Dimon had been CEO for only two years at the start of 2008, the year of the global financial crisis. What everyone now remembers is that JPMorgan did less poorly than its rivals. Squawkers argue that his executives, distracted by the work of coordinating teams from legacy banks, were simply late to the subprime hysteria. And it’s true that they made some bad loans, particularly in credit cards and private-equity buyouts. But JPMorgan sold the most rickety parts of its housing-credit portfolio early and never participated in a big way in the mortgage-securitization mania that killed banks, hurt homeowners, and knocked the economy on its back. From whatever combination of prudence and luck, JPMorgan had spilled its third glass of wine on the carpet. Other banks had driven drunk into a school bus.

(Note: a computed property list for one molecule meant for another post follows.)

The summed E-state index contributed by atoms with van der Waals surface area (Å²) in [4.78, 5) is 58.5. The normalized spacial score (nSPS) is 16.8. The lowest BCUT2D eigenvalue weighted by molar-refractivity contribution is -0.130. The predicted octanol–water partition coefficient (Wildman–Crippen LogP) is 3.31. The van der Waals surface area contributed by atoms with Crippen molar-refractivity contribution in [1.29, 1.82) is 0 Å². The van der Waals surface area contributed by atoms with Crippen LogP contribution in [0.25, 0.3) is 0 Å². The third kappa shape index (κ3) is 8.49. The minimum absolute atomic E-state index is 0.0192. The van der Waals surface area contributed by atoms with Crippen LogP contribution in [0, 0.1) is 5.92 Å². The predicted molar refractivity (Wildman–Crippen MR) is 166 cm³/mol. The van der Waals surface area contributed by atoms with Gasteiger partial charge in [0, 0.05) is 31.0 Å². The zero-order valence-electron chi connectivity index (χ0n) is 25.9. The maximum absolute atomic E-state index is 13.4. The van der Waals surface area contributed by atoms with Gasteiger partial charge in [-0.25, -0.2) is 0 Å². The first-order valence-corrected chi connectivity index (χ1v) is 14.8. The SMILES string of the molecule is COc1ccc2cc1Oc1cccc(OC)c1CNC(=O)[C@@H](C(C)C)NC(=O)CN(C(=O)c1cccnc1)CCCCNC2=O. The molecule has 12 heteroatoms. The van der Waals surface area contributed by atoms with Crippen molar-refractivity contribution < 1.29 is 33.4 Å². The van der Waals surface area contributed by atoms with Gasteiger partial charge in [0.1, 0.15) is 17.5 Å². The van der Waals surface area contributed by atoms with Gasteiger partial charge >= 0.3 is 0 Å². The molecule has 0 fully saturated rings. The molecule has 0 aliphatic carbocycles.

The reward for being relatively healthy was two acquisitions: Bear Stearns (taken on reluctantly, urged on by the government, a money-loser) and Washington Mutual (more classic Weill-Dimon, enabling expansion into Florida and California). Yet not imploding does not equal doing well. As a retired senior executive at the bank told me, even after the worst of the crisis, life was a grind from government consent decrees, bad loans to work through, a weak economy, businesses to be rebuilt from scratch. JPMorgan didn’t even come out of this period in the pole position. In April 2010, it was, by market capitalization, only the third largest of the big four commercial banks: bigger than Citigroup but smaller than Bank of America and Wells Fargo.

Some nights, as he surveyed the challenges to expanding his bank, Dimon must have wondered if he should have taken that job at Home Depot. In 2012, he admitted that there was “no road map” for how to grow and run big companies. The paths he was famous for were closed. Cost-cutting by enthusiastic strategy had been replaced by cost-cutting by financial necessity. Acquisitions were out because of government approvals that would never come and the rule that no bank could hold more than 10 percent of the nation’s deposits.